When my daughter was that age she was afraid of fuzz in the bath tub too. We would just take a little cup and fish it out of the tub. One day she told me that she wanted to be a fuzz for halloween because that was the scariest thing she could be. Since then she doesn't scream for dear life at the bathtub fuzz. Mine is now 3 and is over that particular fear. Now we are hearing noises at night. I talk her through it and tell her that our dog knows the difference between the normal noises and the spooky ones and that she will bark if there is something bad (of course I have to hope the dog doesn't bark for no reason, but she is pretty good about that). This morning we were sitting on the potty as we do routinely and she told me she hear a swooshing sound at night. It didn't dawn on me right away what that could have been. Then she heard her Dad flushing the toilet in our other bathroom and said, " That was the sound I heard Mommy!" So I told her that her Dad did get up to go potty once that night and she seemed ok with it. I think it just takes these guys time. And if she can "discover" the answer to one of her fears on her own, it will go away better than me trying to talk her through it. Good Luck!



answers from Indianapolis on

Many kids that I age that I know (teach preschool) are afraid of most of the things you mentioned.... bouncy houses (big, noisy, squishy/wierd to walk on makes you feel like you're falling), car wash (noisy and can't see out windows), costumed people (thousands of kids at Disneyworld freak out daily when they see a giant Mickey coming at them!), etc. My 7 year old wouldn't get near a bouncy house until he was almost 6, my 2 year old screams and runs away from them. My 4 year old is terrified of the car wash.

My 2 year old loves bubble baths with her 4 year old sister but she >hates< having bubbles cling to her hands. Go figure.

Keep exposing her to some things, but be nice about it. If you know she hates the carwash, simply don't visit one with her until she's older. Ditto with bouncy house places. If you see one at a party, she's exposed to it and watching other kids go in/out, but don't press her to do it. No need to force some things, these really aren't big issues and they'll more than likely go away with time.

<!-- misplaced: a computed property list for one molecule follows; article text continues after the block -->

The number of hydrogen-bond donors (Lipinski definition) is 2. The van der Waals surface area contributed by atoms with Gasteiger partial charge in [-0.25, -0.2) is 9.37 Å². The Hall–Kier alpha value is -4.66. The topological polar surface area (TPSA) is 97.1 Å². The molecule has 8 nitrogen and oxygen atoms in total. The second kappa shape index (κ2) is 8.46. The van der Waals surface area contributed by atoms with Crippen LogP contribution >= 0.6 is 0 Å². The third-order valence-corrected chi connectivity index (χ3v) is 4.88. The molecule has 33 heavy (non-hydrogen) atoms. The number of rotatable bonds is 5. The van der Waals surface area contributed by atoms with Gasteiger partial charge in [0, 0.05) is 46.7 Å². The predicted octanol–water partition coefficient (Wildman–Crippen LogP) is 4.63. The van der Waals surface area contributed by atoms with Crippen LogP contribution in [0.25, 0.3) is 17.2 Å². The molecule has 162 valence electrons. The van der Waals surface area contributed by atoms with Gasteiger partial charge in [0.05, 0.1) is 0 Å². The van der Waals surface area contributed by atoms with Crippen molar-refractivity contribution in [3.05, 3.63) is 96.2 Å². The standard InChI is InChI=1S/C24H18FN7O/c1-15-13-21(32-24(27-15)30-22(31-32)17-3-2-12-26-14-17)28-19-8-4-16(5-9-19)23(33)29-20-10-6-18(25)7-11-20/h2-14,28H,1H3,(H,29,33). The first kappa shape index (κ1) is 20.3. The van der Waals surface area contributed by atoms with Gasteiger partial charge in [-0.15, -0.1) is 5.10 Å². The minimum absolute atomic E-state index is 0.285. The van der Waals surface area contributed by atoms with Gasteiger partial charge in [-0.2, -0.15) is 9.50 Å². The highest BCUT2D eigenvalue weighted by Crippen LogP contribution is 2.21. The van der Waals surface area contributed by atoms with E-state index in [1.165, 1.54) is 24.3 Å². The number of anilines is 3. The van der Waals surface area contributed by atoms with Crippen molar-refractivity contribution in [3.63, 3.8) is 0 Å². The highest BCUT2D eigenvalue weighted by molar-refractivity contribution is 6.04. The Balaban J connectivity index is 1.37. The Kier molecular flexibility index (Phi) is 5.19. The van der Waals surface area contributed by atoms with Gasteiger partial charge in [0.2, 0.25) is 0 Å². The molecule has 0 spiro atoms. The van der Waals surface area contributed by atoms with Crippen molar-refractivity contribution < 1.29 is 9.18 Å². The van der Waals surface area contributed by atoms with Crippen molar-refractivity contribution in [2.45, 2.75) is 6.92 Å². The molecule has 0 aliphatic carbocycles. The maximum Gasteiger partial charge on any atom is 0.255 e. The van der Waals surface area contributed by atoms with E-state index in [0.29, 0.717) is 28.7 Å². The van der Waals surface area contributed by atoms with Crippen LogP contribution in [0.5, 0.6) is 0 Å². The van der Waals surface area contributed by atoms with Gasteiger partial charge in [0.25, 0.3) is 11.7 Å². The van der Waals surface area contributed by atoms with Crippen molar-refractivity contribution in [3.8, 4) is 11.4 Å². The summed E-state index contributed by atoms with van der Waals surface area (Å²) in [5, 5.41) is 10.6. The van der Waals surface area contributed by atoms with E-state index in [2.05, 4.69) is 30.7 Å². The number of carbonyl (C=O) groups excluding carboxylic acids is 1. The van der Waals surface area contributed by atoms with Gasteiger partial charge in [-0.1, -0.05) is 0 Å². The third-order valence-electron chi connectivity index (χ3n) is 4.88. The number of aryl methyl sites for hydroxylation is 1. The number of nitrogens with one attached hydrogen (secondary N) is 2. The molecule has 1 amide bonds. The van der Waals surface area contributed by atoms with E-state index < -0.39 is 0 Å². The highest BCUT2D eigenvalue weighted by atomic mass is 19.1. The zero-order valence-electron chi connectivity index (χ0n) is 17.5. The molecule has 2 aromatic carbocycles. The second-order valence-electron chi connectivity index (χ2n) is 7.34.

answers from Boston on

Every child is different, it sounds like yours is a little more sensitive than others. The best thing may just be to expose her to these things a little bit at a time until she gets used to them, just make sure you're right there to comfort her. Some things she may just be afraid of for a long time. My daughter has been deathly scared of the vacuum cleaner and hair dryer since she was a baby. I used to only vacuum on the weekend when my husband could take her in the other room and hold her. I gave up on that (my carpet is always a mess) and just vacuum around her. She is still scared of it but not as much as she used to be, now she just hides in the other room and peeks out with a worried expression, but no crying or meltdowns anymore. She also used to be afraid of certain stuffed animals with scary eyes, now she is used to them. At 2 years old it is perfectly normal, and I'm sure it will pass on its own as she grows more confident.



answers from Cleveland on

i would talk it over with your doctor. this may be a temporary thing or it could be a sign of something else going on. I wouldn't force her to do something that she is deathly afraid of. I imagine being her size and everything being bigger than she is. You mention she can not express herself. Some kids with langauge disorders show their anxiety through their behavior.



answers from Cincinnati on